Do you want to live forever?


For any student of potential disruptive technological advances, life extension inevitably looms as one that could completely change the condition of humanity.

While there is heated debate about whether the current proposed approaches to life extension being proposed have any merit, there is no question that major advances are possible in the field.

For the last two centuries, life expectancy has increased by very close to 2 years for every decade that has passed. The rise in life expectancy generally seems to be continuing to rise at the same pace, though it is plateauing in some developed countries where for example obesity and other lifestyle diseases are having an impact. If it does continue, then by the end of the century there will be countries where life expectancy at birth is 100.

It is possible that over the next decades developed country malaises, pandemics, and other factors could stop the very consistent trend of increased life expectancy.

However it is more likely that gerontological, medical, and other advances strongly accelerate the current pace of our increase in lifespan.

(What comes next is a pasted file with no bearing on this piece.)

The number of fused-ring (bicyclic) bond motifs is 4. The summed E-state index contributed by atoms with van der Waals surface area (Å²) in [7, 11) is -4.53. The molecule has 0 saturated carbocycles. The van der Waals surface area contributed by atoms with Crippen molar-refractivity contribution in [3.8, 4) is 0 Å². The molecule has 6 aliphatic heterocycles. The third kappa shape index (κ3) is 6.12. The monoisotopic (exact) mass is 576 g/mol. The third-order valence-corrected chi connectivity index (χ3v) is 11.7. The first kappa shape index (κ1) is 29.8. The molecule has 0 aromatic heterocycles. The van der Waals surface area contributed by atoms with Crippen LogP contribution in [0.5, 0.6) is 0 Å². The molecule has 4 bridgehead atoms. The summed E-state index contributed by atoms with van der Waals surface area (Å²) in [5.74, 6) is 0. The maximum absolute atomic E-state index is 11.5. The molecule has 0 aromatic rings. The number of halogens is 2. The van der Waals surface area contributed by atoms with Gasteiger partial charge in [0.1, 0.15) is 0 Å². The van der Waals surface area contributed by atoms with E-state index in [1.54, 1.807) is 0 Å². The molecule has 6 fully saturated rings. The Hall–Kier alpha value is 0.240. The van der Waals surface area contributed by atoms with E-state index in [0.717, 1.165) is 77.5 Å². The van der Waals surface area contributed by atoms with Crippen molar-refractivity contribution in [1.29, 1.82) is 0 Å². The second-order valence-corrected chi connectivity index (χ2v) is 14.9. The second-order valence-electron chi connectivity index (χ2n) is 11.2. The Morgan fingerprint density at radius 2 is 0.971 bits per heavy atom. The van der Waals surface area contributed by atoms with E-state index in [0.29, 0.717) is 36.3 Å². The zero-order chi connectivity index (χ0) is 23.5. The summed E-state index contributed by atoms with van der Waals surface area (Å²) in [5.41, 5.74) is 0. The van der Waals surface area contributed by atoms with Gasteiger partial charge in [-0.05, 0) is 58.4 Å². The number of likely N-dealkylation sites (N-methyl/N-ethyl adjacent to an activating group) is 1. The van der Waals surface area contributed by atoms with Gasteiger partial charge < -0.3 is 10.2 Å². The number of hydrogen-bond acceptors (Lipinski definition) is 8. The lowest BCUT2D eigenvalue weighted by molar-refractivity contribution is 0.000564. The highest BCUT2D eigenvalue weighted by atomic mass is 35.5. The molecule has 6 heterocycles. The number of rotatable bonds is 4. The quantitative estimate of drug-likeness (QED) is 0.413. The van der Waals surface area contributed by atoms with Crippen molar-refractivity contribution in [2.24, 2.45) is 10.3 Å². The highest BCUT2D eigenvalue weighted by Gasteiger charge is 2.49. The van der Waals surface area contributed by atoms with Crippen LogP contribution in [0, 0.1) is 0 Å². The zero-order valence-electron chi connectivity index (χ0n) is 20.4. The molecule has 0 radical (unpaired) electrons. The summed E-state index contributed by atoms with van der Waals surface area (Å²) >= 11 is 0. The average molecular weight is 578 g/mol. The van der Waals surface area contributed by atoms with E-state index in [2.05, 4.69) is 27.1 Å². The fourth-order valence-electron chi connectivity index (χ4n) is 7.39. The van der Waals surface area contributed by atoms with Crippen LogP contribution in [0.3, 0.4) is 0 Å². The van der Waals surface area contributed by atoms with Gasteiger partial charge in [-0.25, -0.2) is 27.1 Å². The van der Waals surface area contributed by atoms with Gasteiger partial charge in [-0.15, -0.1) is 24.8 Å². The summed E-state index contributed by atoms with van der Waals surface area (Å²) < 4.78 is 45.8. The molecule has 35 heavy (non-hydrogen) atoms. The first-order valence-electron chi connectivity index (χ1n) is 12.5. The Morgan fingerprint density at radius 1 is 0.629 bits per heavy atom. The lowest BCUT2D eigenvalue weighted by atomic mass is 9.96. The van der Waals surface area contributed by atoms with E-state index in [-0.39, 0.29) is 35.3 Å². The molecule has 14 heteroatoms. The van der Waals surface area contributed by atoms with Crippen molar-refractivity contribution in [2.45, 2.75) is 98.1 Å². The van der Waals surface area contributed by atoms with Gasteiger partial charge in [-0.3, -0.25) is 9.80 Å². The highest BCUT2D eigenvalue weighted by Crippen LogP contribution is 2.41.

In fact some believe that we will be able to entirely stop the aging process and live forever, barring accidents.

Aubrey de Grey is a credible person though highly eccentric scientist who promotes Strategies for Engineered Negligible Senescence (SENS), which basically means ‘how to stop growing older’.

Apostle of the Singularity Ray Kurzweil believes we will transcend our mortality in a number of ways. I have just received a copy of his book written with Terry Grossman TRANSCEND: Nine Steps to Living Well Forever, which looks largely at the basics of living a healthy life, as well as some of the techniques that could extend lives, potentially indefinitely.

All of this begs the question: DO YOU WANT TO LIVE FOREVER?

Some respond immediately and vociferously that of course they do, and anyone who doesn’t is deranged.

Others blanch at the very idea, and besides thinking that it would be wrong to live forever, would never want to.

I was thinking about this question today. I don’t know.

I deeply appreciate the extraordinary wonder of life, and yes, something deep in me rails against my mortality.

Yet mortality defines the human condition, it is part of what makes us who we are, and acceptance of our mortality in fact can allow us to transcend our condition.

It is possible that in the next decades we will all have to make the choice about whether we live forever.

If so, there will of course be massive disruption to economies, financial systems, and religions that are hard to envisage today.

I will think more about whether I want to live forever. Perhaps one day I will have that choice to make.

How about you? Do YOU want to live forever?